It will be important to determine the correct calculation of wages as this is something Workcover are reviewing and reassessing regularly. Workcover has started cross checking records against the ATO and OSR to confirm reported wages against the wages totals declared for Workcover purposes. Where there is a difference, you can expect an additional bill from Workcover to address the shortfall.

So, what is actually included?

  • PAYG wages and salaries (gross)
  • Superannuation amounts – this includes ALL super payments, even salary sacrifice amounts
  • Overtime, allowances, leave payments, bonuses, commissions are all included
  • Any benefits with a monetary value – think FBT here. If you have an FBT calculation prepared, you may have to include these values in your wages figures for Workcover purposes as well. These include: income protection insurance policies, board and lodging and other amounts subject to FBT. The correct amount to include is the grossed up benefit value
  • Payment to contractors that are really employees (for Workcover purposes. See discussion above when determining the appropriate classification of workers)
  • Profit sharing amounts – this includes payments that are made to employees that are a direct share of profits, e.g. profit distributions, dividend payments, shares issued, etc.
  • Payments made under employee share schemes are also caught

What is excluded?

  • Lump sum payments on termination
  • Compensation payments paid by Workcover
  • Unused leave
  • Payments to directors, partners and trustees, even if these people are working in the business, regardless of the type of payment (not including payments to shareholders or beneficiaries)

Directors are always excluded from Workcover, so this means directors are not covered under any Workcover policy. If you would like to look at alternative insurance arrangements for directors, we can put you in touch with the appropriate people.

Should I have a basic policy?

Workcover offers a $200 minimum premium policy as a very basic level of cover to ensure you at least have some coverage. This can be useful where you engage seasonal workers, or part time admin staff. A base policy is better than no policy!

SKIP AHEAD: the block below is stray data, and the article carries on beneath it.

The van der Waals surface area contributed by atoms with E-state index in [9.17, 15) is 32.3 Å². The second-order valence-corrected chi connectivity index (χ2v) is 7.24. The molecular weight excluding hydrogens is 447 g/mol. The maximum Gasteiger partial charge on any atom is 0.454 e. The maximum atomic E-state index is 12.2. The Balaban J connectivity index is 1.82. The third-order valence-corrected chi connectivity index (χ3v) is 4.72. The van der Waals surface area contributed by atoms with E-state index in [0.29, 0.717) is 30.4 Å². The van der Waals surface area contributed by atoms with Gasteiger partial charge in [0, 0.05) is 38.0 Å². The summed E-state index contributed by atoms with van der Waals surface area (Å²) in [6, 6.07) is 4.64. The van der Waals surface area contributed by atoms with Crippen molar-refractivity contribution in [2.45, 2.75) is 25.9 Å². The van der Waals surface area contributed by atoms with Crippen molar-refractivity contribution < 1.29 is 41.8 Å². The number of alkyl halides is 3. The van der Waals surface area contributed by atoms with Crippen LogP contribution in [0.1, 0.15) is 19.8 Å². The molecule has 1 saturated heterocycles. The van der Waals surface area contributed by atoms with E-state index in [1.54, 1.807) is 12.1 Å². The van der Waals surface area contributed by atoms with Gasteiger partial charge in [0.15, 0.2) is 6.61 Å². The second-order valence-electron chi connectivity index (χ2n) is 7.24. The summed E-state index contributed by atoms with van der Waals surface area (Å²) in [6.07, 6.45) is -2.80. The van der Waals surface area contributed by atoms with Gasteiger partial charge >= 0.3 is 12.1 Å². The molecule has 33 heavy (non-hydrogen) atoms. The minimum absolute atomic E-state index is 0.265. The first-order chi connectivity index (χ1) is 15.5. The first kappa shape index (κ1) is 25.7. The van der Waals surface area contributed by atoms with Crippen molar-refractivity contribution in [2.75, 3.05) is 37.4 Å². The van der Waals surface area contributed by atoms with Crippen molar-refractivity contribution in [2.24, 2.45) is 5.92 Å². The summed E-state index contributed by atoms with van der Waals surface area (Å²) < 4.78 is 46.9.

What about interstate workers?

There are some specific situations where you may require policies in other states. If you have staff working in other states (even for short periods of time) it is worth checking whether your current Queensland policy will cover them. If not, you may need an additional policy in the state where your employee will be working.

Household Workers Policy

As a final note – do you engage babysitters or local high schoolers to mow your lawn? Under the Workcover Act, these kids are considered employees of your household, and you are liable for any injuries or incidents that may occur while they are under your direction. Workcover offers a 'household workers policy' to cover these conditions. This policy is $50 for 2 years, and will give you peace of mind when engaging workers for your household.

Where to from here?

We would recommend the following:

  1. Review the substance of any contractor arrangements to ensure they are truly contractors and not deemed as employees
  2. Review your employee list to ensure directors, trustees and/or partners are not included
  3. Review your employee list to identify any apprentices (a 100% discount applies to apprentices from 1 July 2017)
  4. Review your wage calculations to ensure all appropriate cash based benefits are being included in determining your Workcover premiums
  5. Consider household staff and whether you require a household workers policy